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Sketch: Dominic Cummings comes clean about Boris Johnson

Credit: Iain Green

Sketch: Dominic Cummings comes clean about Boris Johnson

Boris Johnson is “unfit” for the job of Prime Minister, the man responsible for installing Boris Johnson as Prime Minister has told MPs.

Dominic Cummings suggested the system had “gone extremely, extremely badly wrong” when the choice at the last election was between Johnson and Jeremy Corbyn – despite the fact Cummings effectively orchestrated Johnson’s election.

Why the change of heart? Could it be because he no longer had any sway in government, that his influence was somewhat diminished after the PM was handed a stonking majority? No, don’t be so cynical. The former besties had simply had a fallout over the pandemic. Johnson had become mad with power and little Dom was just doing his best to stop that.

Speaking to Westminster’s Science and Technology Committee, Cummings accused his former boss of “bad policy and bad decision making”. He only stayed on as chief adviser because he was “desperate to try and push through action to stop as many people dying as I could.” Our knight in shining armor. I mean the results speak for themselves.

“Arguably I should have resigned in March and arguably I should have resigned in May. And I should definitely have resigned in September.” Heroically he clung on to save the UK (and keep collecting a salary).

But the final straw, the gamechanger for Cummings, was when the PM’s girlfriend got involved. She was “desperate to get rid of” him, apparently. Perhaps that had something to do with his attempts to “create a whole new office system” in No 10. She has quite particular thoughts on interior design, after all.

Cummings went on to accuse Johnson of not taking the pandemic seriously, at one point saying the PM had proposed getting “Chris Whitty to inject [him] with coronavirus live on TV so everyone realises that it is nothing to be frightened of”.

Eventually the government realised coronavirus might be a problem. On 14 March 2020, Cummings and data scientist Ben Warner stormed into the PM’s office. “This is like a scene from Independence Day, with Jeff Goldblum saying, ‘The aliens are here, and your whole plan is broken, and you need a new plan’,” Cummings described. “The whole thing just seemed like a kind of out-of-control movie,” he added.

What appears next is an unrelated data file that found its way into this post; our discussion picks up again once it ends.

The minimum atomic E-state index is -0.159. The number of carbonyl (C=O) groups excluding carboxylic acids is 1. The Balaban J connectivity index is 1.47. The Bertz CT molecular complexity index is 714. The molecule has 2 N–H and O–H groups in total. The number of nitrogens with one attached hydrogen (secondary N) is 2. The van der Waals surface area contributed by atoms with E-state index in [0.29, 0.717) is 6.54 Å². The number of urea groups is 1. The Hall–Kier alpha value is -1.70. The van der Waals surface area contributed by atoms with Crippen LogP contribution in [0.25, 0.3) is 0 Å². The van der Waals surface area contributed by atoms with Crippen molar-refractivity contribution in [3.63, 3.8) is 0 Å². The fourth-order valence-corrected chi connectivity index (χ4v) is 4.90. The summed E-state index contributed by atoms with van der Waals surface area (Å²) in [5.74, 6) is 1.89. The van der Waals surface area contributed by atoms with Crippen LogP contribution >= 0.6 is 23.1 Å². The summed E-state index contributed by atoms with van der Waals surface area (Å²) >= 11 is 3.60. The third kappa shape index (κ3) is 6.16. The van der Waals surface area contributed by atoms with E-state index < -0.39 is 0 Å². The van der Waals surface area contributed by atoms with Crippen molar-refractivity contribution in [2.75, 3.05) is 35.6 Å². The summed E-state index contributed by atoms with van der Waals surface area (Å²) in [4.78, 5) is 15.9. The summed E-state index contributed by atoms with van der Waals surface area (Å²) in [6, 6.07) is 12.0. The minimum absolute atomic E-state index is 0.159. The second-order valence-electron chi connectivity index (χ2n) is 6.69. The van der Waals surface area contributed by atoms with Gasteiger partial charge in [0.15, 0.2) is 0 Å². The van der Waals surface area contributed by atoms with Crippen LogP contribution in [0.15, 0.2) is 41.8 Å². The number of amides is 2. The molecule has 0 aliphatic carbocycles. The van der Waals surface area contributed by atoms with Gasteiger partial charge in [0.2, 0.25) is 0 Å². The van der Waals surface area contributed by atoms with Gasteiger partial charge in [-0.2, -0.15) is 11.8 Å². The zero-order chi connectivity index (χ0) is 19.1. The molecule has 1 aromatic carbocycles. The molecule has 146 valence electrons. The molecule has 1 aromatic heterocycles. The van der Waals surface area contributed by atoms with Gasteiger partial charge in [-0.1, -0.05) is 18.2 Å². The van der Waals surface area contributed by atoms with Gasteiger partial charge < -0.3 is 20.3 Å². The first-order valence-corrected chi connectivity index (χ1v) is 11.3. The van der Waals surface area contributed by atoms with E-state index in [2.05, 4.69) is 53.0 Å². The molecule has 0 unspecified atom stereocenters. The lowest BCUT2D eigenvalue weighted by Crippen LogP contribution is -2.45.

Johnson was encouraged to lock down the country – but he apparently regrets that. Cummings said the PM continues to be “cross with me and others for what he regarded as basically pushing him into that first lockdown”.

Johnson kept insisting he “should have been the mayor in Jaws”, a man who famously kept the beaches of Amity Island open despite warnings of a deadly shark on the loose. Absolutely no comparison can be drawn from that at all, of course.

An obsession with thrillers seems to be a theme for this government. Matt Hancock used Contagion – a film in which a deadly bat-borne virus kills 26 million people worldwide – as inspiration for how to handle a pandemic. Maybe this is one of the “15 or 20 things” Cummings believes the health secretary should have been fired for. That and the fact Hancock allegedly started interfering with the establishment of test and trace because he had promised 100,000 tests per day while Johnson was off sick with COVID.

“The whole of April was hugely disrupted by different parts of Whitehall fundamentally trying to operate in different ways, completely because Hancock wanted to be able to go on TV and say, ‘Look at me and my 100k target!’” said Cummings.

But it wasn’t until a few months later that Cummings decided he wasn’t willing to work with Hancock anymore. In that meeting, he tried to give the PM some wise counsel: “You are more frightened of me having the power to stop the chaos, than you are of the chaos.”

To which the PM apparently replied: “You’re right: I am more frightened of you having the power to stop the chaos than I am of the chaos. Chaos isn’t that bad. Chaos means that everyone has to look to me to see who is in charge.” Truly a quote from a super villain.

What would Cummings have done differently if he had the power? “In my opinion, you would have had a kind of dictator in charge of this,” he said. Yet later, he admitted the PM “wasn’t taking any advice; he was just making his own decision that he was going to ignore the advice.” Sounds like a dictator to me – just not the kind he prefers, the ones which respond to the pulling of strings.

And so he came before the committee that day in a bid to stop his former protégé and now arch nemesis from doing more damage. Not convinced, Tory MP Aaron Bell asked: “Are you here today to help us learn lessons, or are you here to help settle scores for yourself?”

“I was invited to come and try to explain the truth about what happened,” Cummings replied. A villain… redeemed?

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